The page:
Saturday, September 19, 2009

Dad, Why Do We Have A Constitution?

My first post for the new Church of Mind blog. I am choosing to reprint an editorial I wrote for the local Hi-Desert Fishwrapper during last year's election. It was published on October 22, 2008. At issue, was California's Proposition 8 - A proposal for a Constitutional Amendment banning homosexual marriage. It's my first attempt at editorial / political writing, and it felt like a logical first post. I am very proud of it.

The issue of gay marriage is interesting to me because of the number of questions and subsequent issues it evokes. Why would states want to limit rights of marriage to heterosexuals? What interests do states have in any marriage? Do people often confuse weddings with state-granted marriages? What does the Bible say about gay marriage? Or marriage in general? When do churches lose non-profit status when donating to special interest?

In my local community, and pretty-much across the state, it felt as if citizens were looking to their church or the Bible for the answers to these questions. I wanted to address it through the basic ideas of individual rights.

Also, why do I feel like messages of hatred are always followed by quotes of scripture? I don't understand it. I've read the Bible many times. I never got that from it. Come to think of it, I didn't get much from it.

Dad, why do we have a Constitution?

As a parent, I look forward to questions like the above with great delight. Nothing makes me feel more American than answering questions about our country's greatness and the greatness of the men and women who've made it so. Incidentally, nothing bores a 5- and 10-year old (not to mention their mother) more than their father's tedious answers to seemingly simple questions. So, to spare my family, I present to you the following.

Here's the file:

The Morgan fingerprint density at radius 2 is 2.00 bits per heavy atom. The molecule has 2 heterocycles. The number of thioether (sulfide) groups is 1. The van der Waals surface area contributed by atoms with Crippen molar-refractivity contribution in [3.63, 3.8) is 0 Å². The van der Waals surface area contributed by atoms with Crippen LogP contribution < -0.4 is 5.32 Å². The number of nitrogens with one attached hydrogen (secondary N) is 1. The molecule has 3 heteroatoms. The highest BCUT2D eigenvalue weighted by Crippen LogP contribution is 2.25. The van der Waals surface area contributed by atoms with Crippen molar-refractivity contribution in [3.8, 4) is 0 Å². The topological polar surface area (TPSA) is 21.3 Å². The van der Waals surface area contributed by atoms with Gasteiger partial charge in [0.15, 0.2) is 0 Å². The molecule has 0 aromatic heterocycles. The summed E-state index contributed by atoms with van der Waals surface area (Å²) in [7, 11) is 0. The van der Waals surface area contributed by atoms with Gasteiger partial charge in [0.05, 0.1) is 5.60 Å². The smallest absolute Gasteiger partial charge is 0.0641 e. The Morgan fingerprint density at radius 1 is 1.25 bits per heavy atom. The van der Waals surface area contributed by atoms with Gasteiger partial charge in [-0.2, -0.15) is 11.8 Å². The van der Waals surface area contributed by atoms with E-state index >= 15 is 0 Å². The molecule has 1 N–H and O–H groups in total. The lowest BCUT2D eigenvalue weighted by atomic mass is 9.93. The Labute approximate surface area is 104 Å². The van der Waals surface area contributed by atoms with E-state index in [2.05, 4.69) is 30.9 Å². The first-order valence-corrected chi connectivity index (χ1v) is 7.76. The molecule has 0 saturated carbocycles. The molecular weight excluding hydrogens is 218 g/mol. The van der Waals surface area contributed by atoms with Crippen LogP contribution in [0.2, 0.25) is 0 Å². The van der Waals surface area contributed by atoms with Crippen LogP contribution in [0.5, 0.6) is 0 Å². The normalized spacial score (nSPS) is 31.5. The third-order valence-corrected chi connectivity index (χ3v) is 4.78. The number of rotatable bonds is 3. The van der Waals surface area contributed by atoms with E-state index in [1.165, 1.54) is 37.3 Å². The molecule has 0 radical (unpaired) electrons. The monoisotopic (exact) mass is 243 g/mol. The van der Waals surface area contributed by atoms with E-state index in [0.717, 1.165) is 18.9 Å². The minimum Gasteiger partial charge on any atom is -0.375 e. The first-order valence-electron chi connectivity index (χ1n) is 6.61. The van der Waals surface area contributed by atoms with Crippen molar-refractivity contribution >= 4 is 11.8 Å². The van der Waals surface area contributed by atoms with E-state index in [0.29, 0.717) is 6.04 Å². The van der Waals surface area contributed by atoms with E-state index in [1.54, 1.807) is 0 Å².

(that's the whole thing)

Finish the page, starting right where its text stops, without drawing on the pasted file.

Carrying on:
Thomas Paine once wrote, "Society in every state is a blessing, but government even in its best state is but a necessary evil." It was because of similar cautious outlooks of government that our founding fathers created our nation's first constitution.

Constitutions are written to protect citizens from governments. Our basic rights and freedoms (speech, assembly, voting, etc.) are guaranteed by our constitution. In other words, our rights are not defined through public opinion. They are guaranteed through virtue of freedom and its principles as protected in our constitution.

It is rarely a good idea to regulate social conditions through constitutional amendment - regardless of how personally approved or not approved you feel. One would not need to turn back many pages in American history to see failed attempts at this. Issues facing voters today are fundamentally the same as those of past generations. Issues of religious persecution, racial intolerance, gun-ownership rights, etc. are only solved through strict adherence to the rights of individuals; Equal Rights.

Constitutions should only be amended with the intent of preserving rights of individuals. It is, therefore, our duty to vote disapprovingly of any attempts to amend our state or federal Constitution with the intent of taking away the rights of any law-abiding individuals.

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